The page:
While my son’s Type 1 Diabetes won’t turn into Type 2, there can be the same complications. Did I mention that my father (now 80) has had Type 2 for over 20 years? He’s not insulin dependent, but he has had complications and gets shots in his EYES. I’m at risk also, because I had Gestational Diabetes with my last pregnancy in 2010 and I am doing everything in my power NOT to get Type 2 myself. I had to take insulin from month 7 to when I gave birth and it was only once a day. I would wake up in the middle of the night when my blood sugar dropped and have to eat crackers. It was honestly one of the worst feelings in the world, to feel your blood sugar drop like that and my handsome 12 year old son has to worry about his blood sugar dropping every SINGLE DAY for the rest of his life.
I worry that my son will just start ignoring doctor’s advice and not take his insulin. I worry that there will be danger down the road. I worry. I don’t even dare think about fatal complications. I just can’t… yet.
And yes, he’s gained 17 lbs since he was in Diabetic Ketoacidosis and was in the Pediatric ICU, but that is the ONLY damn silver lining in this. I hate this disease and I hate that my child has to go through this. It honestly sucks.
I am lucky that my husband listens to me and checks him at night if I am not home. I was able to go away with my daughter in October for the weekend and I went to LA this past weekend and he handled things well. I’m going away right after Thanksgiving on a trip to Israel and my husband, inlaws and my mom will be managing everything. I will be checking in as much as I can.
But we are managing. If you can call it that. I just wish we didn’t need to manage, but could cure Type 1 Diabetes.
Note: I am not a doctor or have medical training. I talk about Type 1 Diabetes from a parent’s point of view. Always consult your endocrinology team if you have any questions. I advocate for my child until he can advocate for himself.
Our Diabetes Story: My 11 Year old Son Went Into Diabetic Ketoacidosis and Was Diagnosed with Type 1 Diabetes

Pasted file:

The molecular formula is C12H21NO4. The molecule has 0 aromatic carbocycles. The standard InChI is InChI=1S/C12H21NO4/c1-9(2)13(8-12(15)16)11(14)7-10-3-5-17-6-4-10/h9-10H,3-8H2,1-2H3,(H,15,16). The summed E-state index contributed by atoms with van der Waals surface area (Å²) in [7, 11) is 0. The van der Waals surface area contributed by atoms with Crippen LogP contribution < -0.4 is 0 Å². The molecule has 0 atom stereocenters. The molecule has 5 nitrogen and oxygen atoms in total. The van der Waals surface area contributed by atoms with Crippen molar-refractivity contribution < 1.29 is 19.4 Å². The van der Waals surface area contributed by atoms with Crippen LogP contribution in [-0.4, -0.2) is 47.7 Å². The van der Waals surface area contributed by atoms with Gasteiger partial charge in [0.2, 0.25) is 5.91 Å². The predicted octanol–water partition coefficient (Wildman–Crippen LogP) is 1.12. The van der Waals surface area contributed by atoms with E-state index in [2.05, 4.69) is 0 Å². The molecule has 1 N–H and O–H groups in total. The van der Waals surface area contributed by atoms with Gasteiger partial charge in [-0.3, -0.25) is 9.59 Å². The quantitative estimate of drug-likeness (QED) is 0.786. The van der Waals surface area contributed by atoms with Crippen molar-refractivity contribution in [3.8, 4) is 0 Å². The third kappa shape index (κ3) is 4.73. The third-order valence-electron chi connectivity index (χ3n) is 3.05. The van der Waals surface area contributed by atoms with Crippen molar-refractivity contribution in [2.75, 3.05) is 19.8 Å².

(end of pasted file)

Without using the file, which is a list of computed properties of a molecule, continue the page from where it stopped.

Our Diabetes Story: Type 1 Diabetes Update for My Kid, Two Weeks In
Our Diabetes Story: It’s Been 1 Month Since My Son’s Type 1 Diabetes Diagnosis and Hospitalization
Thank you for your handy list of no/low carb snacks
My story is like yours today is our first day back from the hospital and anxiety is overwhelming
At the hospital they keep telling us we can do it but I know it’s a hard journey ahead on the flip side my daughter is alive and a hope for the future we didn’t get a call at 1:00 am to rush her to ER for cancer but for a new way of living
I hope this becomes easier
The Mama Maven says
I’m sorry Tiffany. I hope you can find some peace with her diagnosis. I’m going to send you an email now and see if I can help at all.
Every day you inspire!
You sound like a great mom. You and your son are lucky to have each other. Wish you both the best!
The Mama Maven says
Thank you so much!
Alaina-Lee Monster says
I can’t even imagine how difficult this must be to go through. As a mom of 4, my heart breaks for you. My friend’s daughter had type 2, and it’s hard. But she has built a great online support community, and just takes it one day at a time. So much love and strength to you and your son <3
I wish there was a cure for Diabetes
Positive thoughts and vibes to you all the way from Caribbean ❤?
Esti Berkowitz says
This is so interesting and I give you such praise for what you do! You are a great mom, wife, and friend!
Jeannette Fender says
Saying I relate doesn’t even begin to cover it. Like you, I feel like we are managing. The fear, the worry…it’s almost overwhelming at times. I find myself asking why my child. My tires T1D mom heart goes out to you. I wish neither of us were on this journey but I know we will keep managing. Hugs!
The Mama Maven says
Anytime you want to talk let me know. I know that I’m a little further into the journey than you are and I don’t want to overwhelm you.
Laurie Nykaza says
My son came down with it at 22 months old and is going to be turning 33. Make sure they check him for Celiacs disease it can cause a lot of problems some Dr’s check for it others dont. Make sure you have an IEP at school and the staff are trained for insulin injections and glucagon as well. My cases are in the ADA hand book for attorneys under Irvine Ca you need more than a couple of people trained to take care of his needs , also don’t let them test him in school if he has had a low BS even the day before the research we used was by http://www.hypodiab.com/article.aspx?volumeID=13&issueID=16&articleID=78 about how lows effect the brain and can effect testing. a lot to learn but you can read up on this and help your son through school. Just make sure its in your IEP
The Mama Maven says
Thanks Laurie, our school nurse is amazing, but I am not sure if she knows glucagon. I don’t think I could even give it to him — that’s my biggest fear. I’ll check out the link you provided. Thank you for being a long time reader and your support.